by Rachel Furniss
Men’s Health Week, which is running from 12-18 June this year, has been a good opportunity for us as a Health Team to refresh how we are supporting gentlemen with health concerns that are specific to their sex.
Talking testicles and prostates isn’t always easy, but by working in a way that makes sense to the people we support we aim to share important messages about checking for signs of cancer and accessing health services that could save someone’s life.
This was exactly what happened recently when I visited a MacIntyre Hub for a session with some gentlemen we support. Initially the men in the group weren’t keen to discuss their health and wellbeing. They didn’t know what an NHS Health Check was and thought that they only visited their GP if they were ill.
Health checks and GP appointments
I explained about Health Checks and GP appointments generally, including what reasonable adjustments can be made (for example a downstairs room, home visit, easy read information, longer appointment times and chaperones) to make it easier for a person with a learning disability to see their GP.
I asked the group if they ever asked their GP why they were checking things like their blood pressure or doing a blood test. A gentleman in the group said:
I trust the GP to do these things. They wouldn’t do it if they didn’t have to.
So I asked:
Would you allow the GP to examine/touch your testicles?
All of the gentlemen became shy at that point, so we continued the conversation by talking about what each man in the group calls their testicles. We had some great suggestions and giggles before settling on ‘balls’, which seemed to make everyone more comfortable and feel able to open up.
Looking after my balls
At MacIntyre we love Books Beyond Words, and for this session I’d brought ‘Looking after my balls’ with me to share with the gentlemen at the Hub. Everyone was really responsive to the book, so I asked them again if they’d allow their doctor to examine/touch their balls. Again everyone said no and they didn’t know why the GP would need to.
One gentleman, Andrew, then opened up and said:
I check my balls to make sure they don’t have cancer.
I asked Andrew if he had ever had a GP check his balls and he said:
Yes I have. It wasn’t a problem. The GP knew what he was feeling for. Then he showed me how to check myself.
Thanks to Andrew, the other gentlemen in the group started to ask questions and it was a good opportunity for peer discussion. Hub staff joined in to share their experiences around having their balls/testicles checked and this started to normalise the conversation.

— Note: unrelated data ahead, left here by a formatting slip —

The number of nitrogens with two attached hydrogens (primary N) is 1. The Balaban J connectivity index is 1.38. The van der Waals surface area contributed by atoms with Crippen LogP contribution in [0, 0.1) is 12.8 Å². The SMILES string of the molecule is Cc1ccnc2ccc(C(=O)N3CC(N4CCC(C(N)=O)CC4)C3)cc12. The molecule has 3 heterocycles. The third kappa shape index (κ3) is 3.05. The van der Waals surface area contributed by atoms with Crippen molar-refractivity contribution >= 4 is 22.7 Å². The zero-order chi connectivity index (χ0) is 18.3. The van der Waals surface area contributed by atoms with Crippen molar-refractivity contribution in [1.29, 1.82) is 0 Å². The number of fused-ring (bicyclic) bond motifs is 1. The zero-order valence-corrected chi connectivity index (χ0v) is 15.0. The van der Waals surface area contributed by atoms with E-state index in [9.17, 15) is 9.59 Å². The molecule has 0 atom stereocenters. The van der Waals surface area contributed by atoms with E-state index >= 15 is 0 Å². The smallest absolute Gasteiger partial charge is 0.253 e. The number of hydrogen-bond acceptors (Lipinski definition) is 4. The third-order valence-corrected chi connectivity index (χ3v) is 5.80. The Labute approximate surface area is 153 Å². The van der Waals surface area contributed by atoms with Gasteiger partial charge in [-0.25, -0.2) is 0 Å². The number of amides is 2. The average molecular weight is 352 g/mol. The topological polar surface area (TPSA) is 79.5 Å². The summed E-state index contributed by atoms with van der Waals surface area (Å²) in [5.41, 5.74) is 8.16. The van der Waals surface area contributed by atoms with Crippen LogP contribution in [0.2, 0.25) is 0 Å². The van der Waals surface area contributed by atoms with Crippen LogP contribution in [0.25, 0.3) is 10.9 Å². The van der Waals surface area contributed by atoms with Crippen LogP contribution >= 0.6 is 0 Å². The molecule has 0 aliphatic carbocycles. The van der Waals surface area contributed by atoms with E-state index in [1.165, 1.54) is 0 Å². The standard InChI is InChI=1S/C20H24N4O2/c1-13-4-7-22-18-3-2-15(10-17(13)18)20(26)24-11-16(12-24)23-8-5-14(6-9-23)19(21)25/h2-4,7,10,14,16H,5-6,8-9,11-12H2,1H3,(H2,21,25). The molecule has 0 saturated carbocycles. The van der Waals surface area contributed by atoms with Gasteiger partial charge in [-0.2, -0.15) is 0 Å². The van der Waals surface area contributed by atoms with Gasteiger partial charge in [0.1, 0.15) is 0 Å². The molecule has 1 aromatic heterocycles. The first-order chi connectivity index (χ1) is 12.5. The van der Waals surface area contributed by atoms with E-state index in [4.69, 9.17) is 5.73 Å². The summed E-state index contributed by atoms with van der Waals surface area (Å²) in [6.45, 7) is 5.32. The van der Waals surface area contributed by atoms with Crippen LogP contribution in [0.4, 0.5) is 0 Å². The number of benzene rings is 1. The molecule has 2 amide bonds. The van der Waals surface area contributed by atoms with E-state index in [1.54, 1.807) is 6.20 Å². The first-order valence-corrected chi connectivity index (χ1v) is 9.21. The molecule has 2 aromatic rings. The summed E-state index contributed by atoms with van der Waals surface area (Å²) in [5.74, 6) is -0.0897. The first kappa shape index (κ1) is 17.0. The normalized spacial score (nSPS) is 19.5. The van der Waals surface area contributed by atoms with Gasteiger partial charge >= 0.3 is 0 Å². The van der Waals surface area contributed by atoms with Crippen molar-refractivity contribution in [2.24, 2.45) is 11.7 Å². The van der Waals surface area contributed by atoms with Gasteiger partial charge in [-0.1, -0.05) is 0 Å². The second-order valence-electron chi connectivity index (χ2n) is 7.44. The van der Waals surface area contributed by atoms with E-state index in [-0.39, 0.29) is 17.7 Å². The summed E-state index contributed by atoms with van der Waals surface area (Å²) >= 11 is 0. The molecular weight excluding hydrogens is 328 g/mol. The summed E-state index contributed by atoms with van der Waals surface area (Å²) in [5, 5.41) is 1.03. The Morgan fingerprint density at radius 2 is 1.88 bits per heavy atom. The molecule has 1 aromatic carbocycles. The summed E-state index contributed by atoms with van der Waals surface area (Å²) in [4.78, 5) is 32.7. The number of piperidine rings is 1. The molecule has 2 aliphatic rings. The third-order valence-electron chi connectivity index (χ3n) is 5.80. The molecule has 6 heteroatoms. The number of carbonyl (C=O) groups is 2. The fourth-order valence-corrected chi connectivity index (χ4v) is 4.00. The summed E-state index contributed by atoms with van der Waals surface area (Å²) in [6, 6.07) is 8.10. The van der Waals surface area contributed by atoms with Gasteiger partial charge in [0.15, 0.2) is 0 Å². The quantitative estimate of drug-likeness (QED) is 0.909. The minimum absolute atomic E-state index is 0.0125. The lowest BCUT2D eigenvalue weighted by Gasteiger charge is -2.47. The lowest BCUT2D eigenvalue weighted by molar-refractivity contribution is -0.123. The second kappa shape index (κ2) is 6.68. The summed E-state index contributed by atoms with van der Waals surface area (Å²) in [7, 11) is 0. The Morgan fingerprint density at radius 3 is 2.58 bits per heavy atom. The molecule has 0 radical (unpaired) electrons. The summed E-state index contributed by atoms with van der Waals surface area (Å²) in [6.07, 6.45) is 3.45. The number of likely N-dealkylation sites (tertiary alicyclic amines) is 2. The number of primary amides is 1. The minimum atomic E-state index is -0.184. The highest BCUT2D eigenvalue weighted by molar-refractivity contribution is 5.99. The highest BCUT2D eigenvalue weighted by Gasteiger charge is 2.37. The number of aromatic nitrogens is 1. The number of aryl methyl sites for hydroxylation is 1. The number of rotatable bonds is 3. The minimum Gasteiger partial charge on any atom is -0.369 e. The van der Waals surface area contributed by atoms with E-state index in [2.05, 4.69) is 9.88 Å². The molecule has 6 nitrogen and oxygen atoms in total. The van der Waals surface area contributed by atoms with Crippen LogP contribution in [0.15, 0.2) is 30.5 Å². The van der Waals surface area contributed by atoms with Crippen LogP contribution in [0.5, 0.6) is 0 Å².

Tips for men on checking their balls/testicles
- Do a self-check of balls/testicles in the shower (as illustrated in ‘Looking after my balls’) and feel for what is normal. Balls/testicles are generally lumpy and bumpy but a new hard lump or pain are amongst the warning signs of a problem, as illustrated in this Checking Card. NHS Lanarkshire have an easy read resource that explains more about checking balls/testicles.
- Check balls/testicles when alone if that makes doing it more comfortable.
- Found something different? Parents, your partner, home staff, day staff or someone else you trust can all help, and your privacy will always be maintained by MacIntyre professionals.
- Don’t be afraid to see a GP with any concerns. For checks of balls/testicles, a man might feel more comfortable with a male GP. Ask the doctor’s receptionist if this is possible.
Weeing lots? Getting up to wee more at night?
We went on to talk about prostate checks, and how needing to wee lots or getting up to wee more at night can be a sign of a man’s prostate getting bigger – find out more in this easy read guide from Prostate Cancer UK.
We talked about what the prostate gland is and where it is in the body (it’s examined by the doctor putting a finger into your bottom), and a member of staff shared their reassuring experience of having a prostate check with their GP. If someone you support needs to have a prostate check, you may find this NHS easy read resource useful to share.
Did you know that men need to check their breasts?
Our group of gentlemen didn’t know this, and many Hub staff weren’t aware of this either. We discussed (and had a fully clothed demonstration!) of how to check your breasts, and talked about what the signs and symptoms of breast cancer in men are as documented by the NHS and with more pictures by US website Breast Cancer Hub (scroll down for the Breast Self-Exam for Him).
The key message from our group
Learn how to check yourself, and don’t be afraid to speak up or see a doctor if you find something different.
Lots of the things we find will be normal, but it’s best to check if we think something isn’t right.
More men’s health support
This DIY Man MOT is a useful guide for supporting gentleman to think about the key health checks that need to be done regularly. For everyone supported by MacIntyre, the use of the Health Calendar helps staff to pick up any changes in the health of every person we support quickly.
Need help to talk about personal health topics?
By Rachel Furniss, MacIntyre's Health and Wellbeing Facilitator